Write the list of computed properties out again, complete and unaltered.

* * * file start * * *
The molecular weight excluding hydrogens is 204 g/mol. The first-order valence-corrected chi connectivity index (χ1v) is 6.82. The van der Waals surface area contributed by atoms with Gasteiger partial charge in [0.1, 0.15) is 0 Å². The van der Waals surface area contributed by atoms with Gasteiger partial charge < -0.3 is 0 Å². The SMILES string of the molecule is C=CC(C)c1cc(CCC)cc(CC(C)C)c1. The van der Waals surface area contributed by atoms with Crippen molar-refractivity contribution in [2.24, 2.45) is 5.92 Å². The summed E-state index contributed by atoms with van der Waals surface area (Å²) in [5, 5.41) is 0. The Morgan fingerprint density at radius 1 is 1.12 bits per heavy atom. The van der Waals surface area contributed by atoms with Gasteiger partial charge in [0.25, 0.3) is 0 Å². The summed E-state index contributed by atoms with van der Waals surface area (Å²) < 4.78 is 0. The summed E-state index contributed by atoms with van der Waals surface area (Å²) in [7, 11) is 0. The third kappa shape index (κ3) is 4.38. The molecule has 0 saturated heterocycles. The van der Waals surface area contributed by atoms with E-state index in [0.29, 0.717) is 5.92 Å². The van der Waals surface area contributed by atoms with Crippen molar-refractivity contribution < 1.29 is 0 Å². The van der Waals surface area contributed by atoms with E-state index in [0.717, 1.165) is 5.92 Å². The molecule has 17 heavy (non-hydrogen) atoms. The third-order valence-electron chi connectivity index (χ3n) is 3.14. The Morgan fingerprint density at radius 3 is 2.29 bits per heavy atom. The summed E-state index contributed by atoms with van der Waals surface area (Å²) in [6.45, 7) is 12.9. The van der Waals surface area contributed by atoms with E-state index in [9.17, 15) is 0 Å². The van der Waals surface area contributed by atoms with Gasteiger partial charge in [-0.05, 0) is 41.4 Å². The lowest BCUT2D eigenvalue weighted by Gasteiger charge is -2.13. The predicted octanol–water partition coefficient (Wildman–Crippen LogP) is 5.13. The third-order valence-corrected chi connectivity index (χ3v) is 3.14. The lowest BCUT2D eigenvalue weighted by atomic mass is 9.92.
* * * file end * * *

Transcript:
The molecular weight excluding hydrogens is 204 g/mol. The first-order valence-corrected chi connectivity index (χ1v) is 6.82. The van der Waals surface area contributed by atoms with Gasteiger partial charge in [0.1, 0.15) is 0 Å². The van der Waals surface area contributed by atoms with Gasteiger partial charge < -0.3 is 0 Å². The SMILES string of the molecule is C=CC(C)c1cc(CCC)cc(CC(C)C)c1. The van der Waals surface area contributed by atoms with Crippen molar-refractivity contribution in [2.24, 2.45) is 5.92 Å². The summed E-state index contributed by atoms with van der Waals surface area (Å²) in [5, 5.41) is 0. The Morgan fingerprint density at radius 1 is 1.12 bits per heavy atom. The van der Waals surface area contributed by atoms with Gasteiger partial charge in [0.25, 0.3) is 0 Å². The summed E-state index contributed by atoms with van der Waals surface area (Å²) < 4.78 is 0. The summed E-state index contributed by atoms with van der Waals surface area (Å²) in [7, 11) is 0. The third kappa shape index (κ3) is 4.38. The molecule has 0 saturated heterocycles. The van der Waals surface area contributed by atoms with E-state index in [0.29, 0.717) is 5.92 Å². The van der Waals surface area contributed by atoms with Crippen molar-refractivity contribution < 1.29 is 0 Å². The van der Waals surface area contributed by atoms with E-state index in [0.717, 1.165) is 5.92 Å². The molecule has 17 heavy (non-hydrogen) atoms. The third-order valence-electron chi connectivity index (χ3n) is 3.14. The Morgan fingerprint density at radius 3 is 2.29 bits per heavy atom. The summed E-state index contributed by atoms with van der Waals surface area (Å²) in [6.45, 7) is 12.9. The van der Waals surface area contributed by atoms with E-state index in [9.17, 15) is 0 Å². The van der Waals surface area contributed by atoms with Gasteiger partial charge in [-0.05, 0) is 41.4 Å². The lowest BCUT2D eigenvalue weighted by Gasteiger charge is -2.13. The predicted octanol–water partition coefficient (Wildman–Crippen LogP) is 5.13. The third-order valence-corrected chi connectivity index (χ3v) is 3.14. The lowest BCUT2D eigenvalue weighted by atomic mass is 9.92.